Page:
Harnessing mineral carbonation reactions to seal fractured shales and sequester carbon

Monday, 15 December 2014
Andres F Clarens and Zhiyuan Tao, University of Virginia Main Campus, Charlottesville, VA, United States
Shale oil and gas are being developed widely in the United States despite the potential for long-term climate impacts driven by burning these new hydrocarbon resources and by fugitive emissions from fractured formations. Here the carbonation of calcium-based silicates is studied as a method to re-seal fractured shale formations and to store significant amounts of CO2 after hydrocarbon extraction. Ex situ mineral carbonation has been studied extensively for trapping CO2 from power plants but the application of these reactions directly within shale matrix under in situ conditions to seal shales and sequester carbon has not been studied. The reaction requires the solid calcium-based silicates being present within the shale fracture matrix and flooded with high-pressure CO2. The pressure and temperature within most shale formations would enable this carbonation reaction to precipitate solid calcium carbonate, which would clog fractures. Silicates could be injected in the same way that proppants are injected into shale gas wells. Wollastonite was tested here but other silicate minerals such as olivine could also be used in much the same way.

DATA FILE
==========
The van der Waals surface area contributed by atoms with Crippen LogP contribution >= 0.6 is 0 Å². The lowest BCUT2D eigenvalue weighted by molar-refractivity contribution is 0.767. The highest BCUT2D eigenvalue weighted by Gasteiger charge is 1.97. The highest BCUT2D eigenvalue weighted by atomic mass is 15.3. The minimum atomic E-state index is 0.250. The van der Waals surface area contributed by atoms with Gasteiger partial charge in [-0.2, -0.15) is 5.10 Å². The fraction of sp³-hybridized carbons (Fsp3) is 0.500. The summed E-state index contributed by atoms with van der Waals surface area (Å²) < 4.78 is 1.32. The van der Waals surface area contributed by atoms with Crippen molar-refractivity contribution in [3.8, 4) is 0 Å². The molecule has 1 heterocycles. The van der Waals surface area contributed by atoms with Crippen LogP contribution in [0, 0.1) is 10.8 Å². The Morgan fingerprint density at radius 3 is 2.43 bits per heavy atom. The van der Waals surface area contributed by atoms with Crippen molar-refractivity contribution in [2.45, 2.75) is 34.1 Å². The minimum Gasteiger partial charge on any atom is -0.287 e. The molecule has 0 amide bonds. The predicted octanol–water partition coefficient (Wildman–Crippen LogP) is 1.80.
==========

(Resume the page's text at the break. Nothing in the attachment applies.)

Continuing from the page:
To prove this concept, batch experiments were carried out under reservoir conditions representative of the Marcellus Shale in the presence of ground shale particles (39-177µm) and CaSiO3 powder. X-ray diffraction (XRD) patterns revealed the conversion of CaSiO3 into CaCO3 after 24 hours. Quantitative XRD analysis was used to determine that the conversion ratio of CaSiO3 was ~55% at 3100 Psi and 75oC. The reaction was sensitive to both temperature and pressure with ~58% conversion at an increased temperature of 95oC and only ~50% at lower pressure (2200psi). The morphology observed by Scanning Electron Microscopy (SEM) reveals that the shale particle surfaces are covered with precipitated calcite crystals ranging in size from 1 to 5 µm. Using energy-dispersive X-ray spectroscopy (EDS), the locations of residual CaSiO3and crystallized CaCO3 were determined. The cavities of Ca and Si on the corresponding elemental distribution map indicated the areas where the dissolution of CaSiO3 happens. In a fractured rock, the layer of precipitated CaCO3 would be likely to block the flow pathways and decrease the conductivity of the fractured formation.